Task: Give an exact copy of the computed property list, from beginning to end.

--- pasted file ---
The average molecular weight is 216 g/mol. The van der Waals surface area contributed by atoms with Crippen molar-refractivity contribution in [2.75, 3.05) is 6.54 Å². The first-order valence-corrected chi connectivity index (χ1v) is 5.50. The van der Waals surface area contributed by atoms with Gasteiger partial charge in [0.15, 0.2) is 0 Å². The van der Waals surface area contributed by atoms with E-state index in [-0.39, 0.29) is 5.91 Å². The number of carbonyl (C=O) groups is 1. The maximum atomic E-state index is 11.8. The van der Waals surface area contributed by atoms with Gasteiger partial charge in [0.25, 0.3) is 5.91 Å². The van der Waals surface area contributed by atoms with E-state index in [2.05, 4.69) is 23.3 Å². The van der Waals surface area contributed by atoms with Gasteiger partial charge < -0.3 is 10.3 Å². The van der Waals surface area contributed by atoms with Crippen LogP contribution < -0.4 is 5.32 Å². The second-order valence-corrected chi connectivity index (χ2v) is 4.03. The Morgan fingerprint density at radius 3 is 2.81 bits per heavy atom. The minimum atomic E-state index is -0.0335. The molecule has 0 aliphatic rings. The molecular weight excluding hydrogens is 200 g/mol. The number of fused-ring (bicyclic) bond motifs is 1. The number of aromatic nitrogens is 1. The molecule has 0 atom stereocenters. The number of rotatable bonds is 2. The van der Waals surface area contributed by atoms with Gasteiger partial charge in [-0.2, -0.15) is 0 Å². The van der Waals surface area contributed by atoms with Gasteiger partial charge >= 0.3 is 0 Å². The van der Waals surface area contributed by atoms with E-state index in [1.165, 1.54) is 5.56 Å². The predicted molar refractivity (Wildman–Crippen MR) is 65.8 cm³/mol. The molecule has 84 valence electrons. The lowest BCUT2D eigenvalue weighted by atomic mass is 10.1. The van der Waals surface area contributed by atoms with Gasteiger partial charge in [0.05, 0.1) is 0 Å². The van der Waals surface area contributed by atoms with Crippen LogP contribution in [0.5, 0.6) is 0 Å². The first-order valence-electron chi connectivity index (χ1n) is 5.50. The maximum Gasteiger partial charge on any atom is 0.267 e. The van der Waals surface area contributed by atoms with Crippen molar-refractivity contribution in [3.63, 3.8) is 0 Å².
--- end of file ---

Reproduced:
The average molecular weight is 216 g/mol. The van der Waals surface area contributed by atoms with Crippen molar-refractivity contribution in [2.75, 3.05) is 6.54 Å². The first-order valence-corrected chi connectivity index (χ1v) is 5.50. The van der Waals surface area contributed by atoms with Gasteiger partial charge in [0.15, 0.2) is 0 Å². The van der Waals surface area contributed by atoms with E-state index in [-0.39, 0.29) is 5.91 Å². The number of carbonyl (C=O) groups is 1. The maximum atomic E-state index is 11.8. The van der Waals surface area contributed by atoms with Gasteiger partial charge in [0.25, 0.3) is 5.91 Å². The van der Waals surface area contributed by atoms with E-state index in [2.05, 4.69) is 23.3 Å². The van der Waals surface area contributed by atoms with Gasteiger partial charge < -0.3 is 10.3 Å². The van der Waals surface area contributed by atoms with Crippen LogP contribution < -0.4 is 5.32 Å². The second-order valence-corrected chi connectivity index (χ2v) is 4.03. The Morgan fingerprint density at radius 3 is 2.81 bits per heavy atom. The minimum atomic E-state index is -0.0335. The molecule has 0 aliphatic rings. The molecular weight excluding hydrogens is 200 g/mol. The number of fused-ring (bicyclic) bond motifs is 1. The number of aromatic nitrogens is 1. The molecule has 0 atom stereocenters. The number of rotatable bonds is 2. The van der Waals surface area contributed by atoms with Gasteiger partial charge in [-0.2, -0.15) is 0 Å². The van der Waals surface area contributed by atoms with Gasteiger partial charge >= 0.3 is 0 Å². The van der Waals surface area contributed by atoms with E-state index in [1.165, 1.54) is 5.56 Å². The predicted molar refractivity (Wildman–Crippen MR) is 65.8 cm³/mol. The molecule has 84 valence electrons. The lowest BCUT2D eigenvalue weighted by atomic mass is 10.1. The van der Waals surface area contributed by atoms with Gasteiger partial charge in [0.05, 0.1) is 0 Å². The van der Waals surface area contributed by atoms with Crippen LogP contribution in [0.5, 0.6) is 0 Å². The first-order valence-electron chi connectivity index (χ1n) is 5.50. The maximum Gasteiger partial charge on any atom is 0.267 e. The van der Waals surface area contributed by atoms with Crippen molar-refractivity contribution in [3.63, 3.8) is 0 Å².